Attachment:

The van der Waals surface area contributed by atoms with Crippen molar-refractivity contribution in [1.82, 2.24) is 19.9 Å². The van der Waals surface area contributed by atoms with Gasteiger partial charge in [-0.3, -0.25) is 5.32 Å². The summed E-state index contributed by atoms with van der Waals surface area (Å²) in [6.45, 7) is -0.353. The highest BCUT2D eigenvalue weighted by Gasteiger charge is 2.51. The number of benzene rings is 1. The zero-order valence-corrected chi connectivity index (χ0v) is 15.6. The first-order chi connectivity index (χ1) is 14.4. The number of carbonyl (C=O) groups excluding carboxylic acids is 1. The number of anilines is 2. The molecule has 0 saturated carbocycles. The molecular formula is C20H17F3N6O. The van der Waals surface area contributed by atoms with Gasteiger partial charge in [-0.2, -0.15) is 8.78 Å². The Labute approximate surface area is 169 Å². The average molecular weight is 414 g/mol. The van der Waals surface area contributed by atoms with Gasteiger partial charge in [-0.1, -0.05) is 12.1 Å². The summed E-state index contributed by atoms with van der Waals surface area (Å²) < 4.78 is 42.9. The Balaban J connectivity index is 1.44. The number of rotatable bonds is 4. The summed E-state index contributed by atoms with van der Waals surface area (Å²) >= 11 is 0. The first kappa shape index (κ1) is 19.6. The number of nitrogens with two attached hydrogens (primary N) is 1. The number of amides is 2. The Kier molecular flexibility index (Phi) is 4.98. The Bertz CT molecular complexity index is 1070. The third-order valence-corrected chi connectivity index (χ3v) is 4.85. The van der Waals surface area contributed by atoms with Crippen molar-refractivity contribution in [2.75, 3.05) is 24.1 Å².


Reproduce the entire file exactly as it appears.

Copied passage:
The van der Waals surface area contributed by atoms with Crippen molar-refractivity contribution in [1.82, 2.24) is 19.9 Å². The van der Waals surface area contributed by atoms with Gasteiger partial charge in [-0.3, -0.25) is 5.32 Å². The summed E-state index contributed by atoms with van der Waals surface area (Å²) in [6.45, 7) is -0.353. The highest BCUT2D eigenvalue weighted by Gasteiger charge is 2.51. The number of benzene rings is 1. The zero-order valence-corrected chi connectivity index (χ0v) is 15.6. The first-order chi connectivity index (χ1) is 14.4. The number of carbonyl (C=O) groups excluding carboxylic acids is 1. The number of anilines is 2. The molecule has 0 saturated carbocycles. The molecular formula is C20H17F3N6O. The van der Waals surface area contributed by atoms with Gasteiger partial charge in [-0.2, -0.15) is 8.78 Å². The Labute approximate surface area is 169 Å². The average molecular weight is 414 g/mol. The van der Waals surface area contributed by atoms with Gasteiger partial charge in [-0.1, -0.05) is 12.1 Å². The summed E-state index contributed by atoms with van der Waals surface area (Å²) < 4.78 is 42.9. The Balaban J connectivity index is 1.44. The number of rotatable bonds is 4. The summed E-state index contributed by atoms with van der Waals surface area (Å²) >= 11 is 0. The first kappa shape index (κ1) is 19.6. The number of nitrogens with two attached hydrogens (primary N) is 1. The number of amides is 2. The Kier molecular flexibility index (Phi) is 4.98. The Bertz CT molecular complexity index is 1070. The third-order valence-corrected chi connectivity index (χ3v) is 4.85. The van der Waals surface area contributed by atoms with Crippen molar-refractivity contribution in [2.75, 3.05) is 24.1 Å².